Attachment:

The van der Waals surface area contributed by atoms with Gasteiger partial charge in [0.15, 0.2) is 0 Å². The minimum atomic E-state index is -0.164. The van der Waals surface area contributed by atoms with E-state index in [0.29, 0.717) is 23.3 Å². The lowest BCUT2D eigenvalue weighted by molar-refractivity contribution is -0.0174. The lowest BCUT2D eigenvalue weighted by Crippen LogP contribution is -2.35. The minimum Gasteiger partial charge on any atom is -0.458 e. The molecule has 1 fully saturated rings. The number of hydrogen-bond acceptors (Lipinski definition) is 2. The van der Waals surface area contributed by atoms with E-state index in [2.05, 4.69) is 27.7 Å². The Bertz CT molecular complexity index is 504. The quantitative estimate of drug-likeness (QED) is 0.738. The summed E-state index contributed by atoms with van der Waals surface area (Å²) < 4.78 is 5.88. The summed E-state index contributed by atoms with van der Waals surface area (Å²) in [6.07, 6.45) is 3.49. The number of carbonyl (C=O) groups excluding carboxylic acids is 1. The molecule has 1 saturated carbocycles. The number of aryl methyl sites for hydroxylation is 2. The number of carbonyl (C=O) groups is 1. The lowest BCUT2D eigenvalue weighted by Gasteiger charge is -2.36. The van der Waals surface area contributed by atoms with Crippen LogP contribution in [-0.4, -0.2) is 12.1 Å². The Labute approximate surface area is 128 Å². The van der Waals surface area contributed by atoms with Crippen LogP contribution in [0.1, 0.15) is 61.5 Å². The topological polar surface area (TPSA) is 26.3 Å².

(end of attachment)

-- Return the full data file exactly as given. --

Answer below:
The van der Waals surface area contributed by atoms with Gasteiger partial charge in [0.15, 0.2) is 0 Å². The minimum atomic E-state index is -0.164. The van der Waals surface area contributed by atoms with E-state index in [0.29, 0.717) is 23.3 Å². The lowest BCUT2D eigenvalue weighted by molar-refractivity contribution is -0.0174. The lowest BCUT2D eigenvalue weighted by Crippen LogP contribution is -2.35. The minimum Gasteiger partial charge on any atom is -0.458 e. The molecule has 1 fully saturated rings. The number of hydrogen-bond acceptors (Lipinski definition) is 2. The van der Waals surface area contributed by atoms with E-state index in [2.05, 4.69) is 27.7 Å². The Bertz CT molecular complexity index is 504. The quantitative estimate of drug-likeness (QED) is 0.738. The summed E-state index contributed by atoms with van der Waals surface area (Å²) < 4.78 is 5.88. The summed E-state index contributed by atoms with van der Waals surface area (Å²) in [6.07, 6.45) is 3.49. The number of carbonyl (C=O) groups excluding carboxylic acids is 1. The molecule has 1 saturated carbocycles. The number of aryl methyl sites for hydroxylation is 2. The number of carbonyl (C=O) groups is 1. The lowest BCUT2D eigenvalue weighted by Gasteiger charge is -2.36. The van der Waals surface area contributed by atoms with Crippen LogP contribution in [-0.4, -0.2) is 12.1 Å². The Labute approximate surface area is 128 Å². The van der Waals surface area contributed by atoms with Crippen LogP contribution in [0.1, 0.15) is 61.5 Å². The topological polar surface area (TPSA) is 26.3 Å².